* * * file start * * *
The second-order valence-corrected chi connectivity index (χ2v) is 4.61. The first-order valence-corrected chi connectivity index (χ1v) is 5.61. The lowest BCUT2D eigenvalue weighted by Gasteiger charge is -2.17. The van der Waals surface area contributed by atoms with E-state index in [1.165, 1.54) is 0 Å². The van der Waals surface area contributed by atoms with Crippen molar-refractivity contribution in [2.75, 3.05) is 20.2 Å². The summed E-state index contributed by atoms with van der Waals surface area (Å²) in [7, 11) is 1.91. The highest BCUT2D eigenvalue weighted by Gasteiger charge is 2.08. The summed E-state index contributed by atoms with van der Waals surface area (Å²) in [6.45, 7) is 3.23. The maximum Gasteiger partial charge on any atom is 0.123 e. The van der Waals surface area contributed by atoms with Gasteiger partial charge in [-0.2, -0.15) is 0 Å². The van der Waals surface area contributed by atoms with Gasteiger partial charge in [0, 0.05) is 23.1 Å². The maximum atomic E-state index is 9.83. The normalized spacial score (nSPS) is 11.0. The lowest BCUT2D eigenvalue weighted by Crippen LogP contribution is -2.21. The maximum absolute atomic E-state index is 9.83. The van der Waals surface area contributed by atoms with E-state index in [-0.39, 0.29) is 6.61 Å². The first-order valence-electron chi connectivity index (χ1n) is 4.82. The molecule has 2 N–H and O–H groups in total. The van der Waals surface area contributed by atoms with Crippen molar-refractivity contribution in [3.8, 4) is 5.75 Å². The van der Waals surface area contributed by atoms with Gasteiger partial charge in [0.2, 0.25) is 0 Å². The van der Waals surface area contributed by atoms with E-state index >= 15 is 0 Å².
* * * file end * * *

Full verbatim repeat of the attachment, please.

The second-order valence-corrected chi connectivity index (χ2v) is 4.61. The first-order valence-corrected chi connectivity index (χ1v) is 5.61. The lowest BCUT2D eigenvalue weighted by Gasteiger charge is -2.17. The van der Waals surface area contributed by atoms with E-state index in [1.165, 1.54) is 0 Å². The van der Waals surface area contributed by atoms with Crippen molar-refractivity contribution in [2.75, 3.05) is 20.2 Å². The summed E-state index contributed by atoms with van der Waals surface area (Å²) in [7, 11) is 1.91. The highest BCUT2D eigenvalue weighted by Gasteiger charge is 2.08. The summed E-state index contributed by atoms with van der Waals surface area (Å²) in [6.45, 7) is 3.23. The maximum Gasteiger partial charge on any atom is 0.123 e. The van der Waals surface area contributed by atoms with Gasteiger partial charge in [-0.2, -0.15) is 0 Å². The van der Waals surface area contributed by atoms with Gasteiger partial charge in [0, 0.05) is 23.1 Å². The maximum atomic E-state index is 9.83. The normalized spacial score (nSPS) is 11.0. The lowest BCUT2D eigenvalue weighted by Crippen LogP contribution is -2.21. The maximum absolute atomic E-state index is 9.83. The van der Waals surface area contributed by atoms with E-state index in [-0.39, 0.29) is 6.61 Å². The first-order valence-electron chi connectivity index (χ1n) is 4.82. The molecule has 2 N–H and O–H groups in total. The van der Waals surface area contributed by atoms with Crippen molar-refractivity contribution in [3.8, 4) is 5.75 Å². The van der Waals surface area contributed by atoms with Gasteiger partial charge in [0.2, 0.25) is 0 Å². The van der Waals surface area contributed by atoms with E-state index >= 15 is 0 Å².